Global patterns and predictors of marine biodiversity across taxa

Journal: Nature
Authors: Derek P. Tittensor, Camilo Mora, Walter Jetz, Heike K. Lotze, Daniel Ricard, Edward Vanden Berghe & Boris Worm
Blurb: This study indicates a fundamental role of temperature or kinetic energy in structuring cross-taxon marine biodiversity, and that changes in ocean temperature, in conjunction with other human impacts, may ultimately rearrange the global distribution of life in the oceans.

Management Effectiveness of the World's Marine Fisheries

Journal: Plos Biology
Authors: Camilo Mora, Ransom A. Myers, Marta Coll, Simone Libralato, Tony J. Pitcher, Rashid U. Sumaila, Dirk Zeller, Reg Watson, Kevin J. Gaston & Boris Worm
Blurb: A new study provides the first global evaluation of how management practices influence fisheries' sustainability. The study assessed the effectiveness of the world's fisheries management regimes using evaluations by nearly 1,200 fisheries experts and analyzing these in combination with data on the sustainability of fisheries catches.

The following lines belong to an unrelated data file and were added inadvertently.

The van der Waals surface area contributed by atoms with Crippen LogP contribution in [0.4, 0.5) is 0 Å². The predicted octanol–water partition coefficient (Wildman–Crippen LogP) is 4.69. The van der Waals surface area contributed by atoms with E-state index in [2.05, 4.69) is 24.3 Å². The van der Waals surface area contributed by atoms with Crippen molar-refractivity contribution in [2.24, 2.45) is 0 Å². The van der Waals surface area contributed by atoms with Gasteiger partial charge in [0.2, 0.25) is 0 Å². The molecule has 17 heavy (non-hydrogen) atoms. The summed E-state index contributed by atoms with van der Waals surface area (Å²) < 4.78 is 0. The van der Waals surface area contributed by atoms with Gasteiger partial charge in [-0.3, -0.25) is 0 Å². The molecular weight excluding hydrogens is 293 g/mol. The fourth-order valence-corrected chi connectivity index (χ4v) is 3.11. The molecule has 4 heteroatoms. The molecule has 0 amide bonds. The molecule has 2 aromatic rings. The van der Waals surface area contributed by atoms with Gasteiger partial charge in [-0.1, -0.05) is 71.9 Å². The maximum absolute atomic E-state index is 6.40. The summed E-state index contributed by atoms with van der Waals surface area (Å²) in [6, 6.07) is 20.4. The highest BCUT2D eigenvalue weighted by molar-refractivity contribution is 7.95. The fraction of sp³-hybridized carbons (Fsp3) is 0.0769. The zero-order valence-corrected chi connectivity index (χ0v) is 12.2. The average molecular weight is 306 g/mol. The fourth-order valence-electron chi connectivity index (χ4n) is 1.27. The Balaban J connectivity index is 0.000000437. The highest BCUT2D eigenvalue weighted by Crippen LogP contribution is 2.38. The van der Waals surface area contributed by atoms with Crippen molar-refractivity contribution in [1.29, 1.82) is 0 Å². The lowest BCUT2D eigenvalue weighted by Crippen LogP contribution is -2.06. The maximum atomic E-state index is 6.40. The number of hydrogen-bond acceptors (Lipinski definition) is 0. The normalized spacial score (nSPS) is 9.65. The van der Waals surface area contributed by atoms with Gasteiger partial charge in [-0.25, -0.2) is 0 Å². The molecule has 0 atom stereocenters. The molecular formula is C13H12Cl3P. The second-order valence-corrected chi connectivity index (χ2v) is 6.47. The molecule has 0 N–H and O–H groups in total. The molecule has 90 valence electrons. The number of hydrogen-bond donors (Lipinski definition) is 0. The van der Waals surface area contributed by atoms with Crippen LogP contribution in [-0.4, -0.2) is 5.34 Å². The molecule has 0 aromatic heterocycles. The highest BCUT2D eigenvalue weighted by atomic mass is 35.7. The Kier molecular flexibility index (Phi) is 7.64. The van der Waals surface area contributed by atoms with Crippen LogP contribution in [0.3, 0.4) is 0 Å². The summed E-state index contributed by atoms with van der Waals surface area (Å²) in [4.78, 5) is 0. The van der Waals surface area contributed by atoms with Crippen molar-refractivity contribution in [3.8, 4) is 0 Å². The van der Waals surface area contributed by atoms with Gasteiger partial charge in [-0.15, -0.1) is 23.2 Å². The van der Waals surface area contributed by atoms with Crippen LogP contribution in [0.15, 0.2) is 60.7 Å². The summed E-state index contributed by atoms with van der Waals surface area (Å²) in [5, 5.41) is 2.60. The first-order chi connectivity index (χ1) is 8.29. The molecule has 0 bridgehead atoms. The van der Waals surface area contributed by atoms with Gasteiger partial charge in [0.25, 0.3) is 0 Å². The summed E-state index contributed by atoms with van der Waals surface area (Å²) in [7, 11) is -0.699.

A clear human footprint on the Caribbean coral reefs

Journal: Proceedings of the Royal Society of London, Biological Sciences
Authors: Camilo Mora
Blurb: Coral reefs in the Caribbean have suffered significant changes due to the proximal effects of a growing human population.

Risk of extinction accelerated due to interacting human threats

Journal: Proceedings of the Royal Society of London, Biological Sciences
Authors: Camilo Mora, Rebekka Metzger, Audrey Rollo &Ransom A. Myers
Blurb: The simultaneous effect of habitat fragmentation, over-exploitation, and climate change could accelerate the decline of populations and substantially increase their risk of extinction.

Conservation of coral reefs by a global network of marine protected areas

Journal: Science
Authors: Camilo Mora, Serge Andr?fou?t, Mark J. Costello, Christine Kranenburg, Audrey Rollo, John Veron, Kevin J. Gaston and Ransom A. Myers
Blurb: First-ever analysis reveals reef protected areas too small and far apart.